The question here is Michèle's sexuality. She is in her 50s, and that is something that rises all the judgments. She knows what she is, and she came to this point absolutely alone - how she deals with the violence at the beginning of the movie is an example of that. And she knows what she wants. She doesn't ask for you to understand. It is not that she doesn't care.. .She is not allowed to care.. Otherwise, she wouldn't be.
The movie is so smart, a really class act. The subject is thunderous, but the tone is almost austere at some moments - a restrain broken by Michèle irony, sagacity, humour, witty.
After the last scene, I looked for some reviews about this amazing Verhoven movie. I don't take chances on reviews, because I commonly don't care for them. When I feel the need, as in this case, I go to two places, and that I did after the final credits. First, I recurred to Pablo Vilhaça from Cinema in Cena, a Brazilian site of movie's reviews. I usually share of Vilhaça's views, with a few exceptions. His take on Elle reveals how confused he was with this movie - and it is perfectly expected. Even so, I was a bit disappointed. So, I went after Rogerebert.com, and Sheila O'Malley review was just what I was after: an intelligent discussion of what is really the matter in Verhoeven's film. If you have the time, it is worthy it, for real.
At last, but never least, what was that cat?
|Elle. Directed by Paul Verhoeven. Cast: Isabelle Huppert, Laurant Lafitte, Anne|
Consigny. Writers: David Birke, based on the novel by Philippe Dijan, with French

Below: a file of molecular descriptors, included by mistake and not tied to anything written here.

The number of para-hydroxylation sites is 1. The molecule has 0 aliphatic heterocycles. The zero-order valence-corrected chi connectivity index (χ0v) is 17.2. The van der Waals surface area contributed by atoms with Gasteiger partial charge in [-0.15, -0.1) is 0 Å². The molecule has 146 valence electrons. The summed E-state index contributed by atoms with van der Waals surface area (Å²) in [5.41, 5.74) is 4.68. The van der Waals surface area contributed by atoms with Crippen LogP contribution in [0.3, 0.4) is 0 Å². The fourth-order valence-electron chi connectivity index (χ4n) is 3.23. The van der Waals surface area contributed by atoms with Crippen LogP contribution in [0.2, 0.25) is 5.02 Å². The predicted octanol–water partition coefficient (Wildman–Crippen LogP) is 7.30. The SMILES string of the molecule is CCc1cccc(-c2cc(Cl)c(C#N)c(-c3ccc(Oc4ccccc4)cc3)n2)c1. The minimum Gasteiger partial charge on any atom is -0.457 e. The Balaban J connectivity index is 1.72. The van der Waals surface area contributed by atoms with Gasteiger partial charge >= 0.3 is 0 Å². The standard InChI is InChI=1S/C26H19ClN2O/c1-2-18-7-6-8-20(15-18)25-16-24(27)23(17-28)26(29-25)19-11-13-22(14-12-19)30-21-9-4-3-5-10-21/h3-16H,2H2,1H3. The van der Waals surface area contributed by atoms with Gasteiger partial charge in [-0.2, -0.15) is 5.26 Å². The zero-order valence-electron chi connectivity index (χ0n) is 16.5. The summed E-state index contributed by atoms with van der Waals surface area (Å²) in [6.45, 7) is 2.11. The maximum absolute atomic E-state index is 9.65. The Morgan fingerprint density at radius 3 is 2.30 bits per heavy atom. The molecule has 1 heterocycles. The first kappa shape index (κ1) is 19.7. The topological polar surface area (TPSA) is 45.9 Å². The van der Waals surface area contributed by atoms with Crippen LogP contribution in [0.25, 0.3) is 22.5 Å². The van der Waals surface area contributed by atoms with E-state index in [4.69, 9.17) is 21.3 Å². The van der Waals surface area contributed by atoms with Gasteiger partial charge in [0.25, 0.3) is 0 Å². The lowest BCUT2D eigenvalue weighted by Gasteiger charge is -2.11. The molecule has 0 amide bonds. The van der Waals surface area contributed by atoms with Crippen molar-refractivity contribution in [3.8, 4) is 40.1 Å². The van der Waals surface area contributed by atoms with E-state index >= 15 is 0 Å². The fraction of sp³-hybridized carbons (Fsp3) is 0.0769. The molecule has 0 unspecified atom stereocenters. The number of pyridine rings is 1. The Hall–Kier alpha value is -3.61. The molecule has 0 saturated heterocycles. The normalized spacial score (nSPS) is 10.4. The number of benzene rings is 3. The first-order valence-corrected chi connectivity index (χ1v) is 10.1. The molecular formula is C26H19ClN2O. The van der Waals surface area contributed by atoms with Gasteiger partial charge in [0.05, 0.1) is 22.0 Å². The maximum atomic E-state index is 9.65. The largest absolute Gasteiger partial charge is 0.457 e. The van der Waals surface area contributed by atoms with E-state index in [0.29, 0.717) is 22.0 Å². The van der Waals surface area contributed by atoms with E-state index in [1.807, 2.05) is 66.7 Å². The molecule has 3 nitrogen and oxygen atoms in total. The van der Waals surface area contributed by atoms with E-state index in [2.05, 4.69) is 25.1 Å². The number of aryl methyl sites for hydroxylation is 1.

adaptation by Harold Manning. France/Germany/Belgium, 2016, Dolby Digital,
Dolby, 130 min.
PS: Just before Elle, I've reached the final episode of Big Little Lies - for that reason I chose Verhoeven's movie for this day. I didn't want to stray far from what I've saw just moments before. The HBO show with an stellar cast was beyond my expectations - and unfortunately I had many. I haven't read the book in which it was based on, so I had no idea what it was about. It even took me some time to realize what I was really seeing, something that went beyond the apparent look to the lives of those wealth women in Monterrey. I was mesmerized by it. And the cast? Just wow. Nicole Kidman, Reese Whisterspoon, Zoë Kravitz... What to say about Shailene Woodley and Laura Dern, that made me forget that they were daughter and mother not a long time ago? And in a dear movie for me, not something easy to forget. This is how good they're here. The final episode is a roller coaster, not because of all the revelations, some of it even predictable. The dynamics between the characters, what they're going through... that's where the gold is. From the opening sequence, that I've never dared to fast forward, til every small detail, nothing is disposable. The young cast is something else too. I loved Darby Camp's Chloe. Of course I couldn't pair such a high production with something any less complex. In a more superfluous note, that Audrey+Elvis party was so good - even if it exposes the many silly and perverse layers of that people and place. I was so anxious because of what was happening, but could not stop to gawk at the costumes. So many beautiful Audreys <3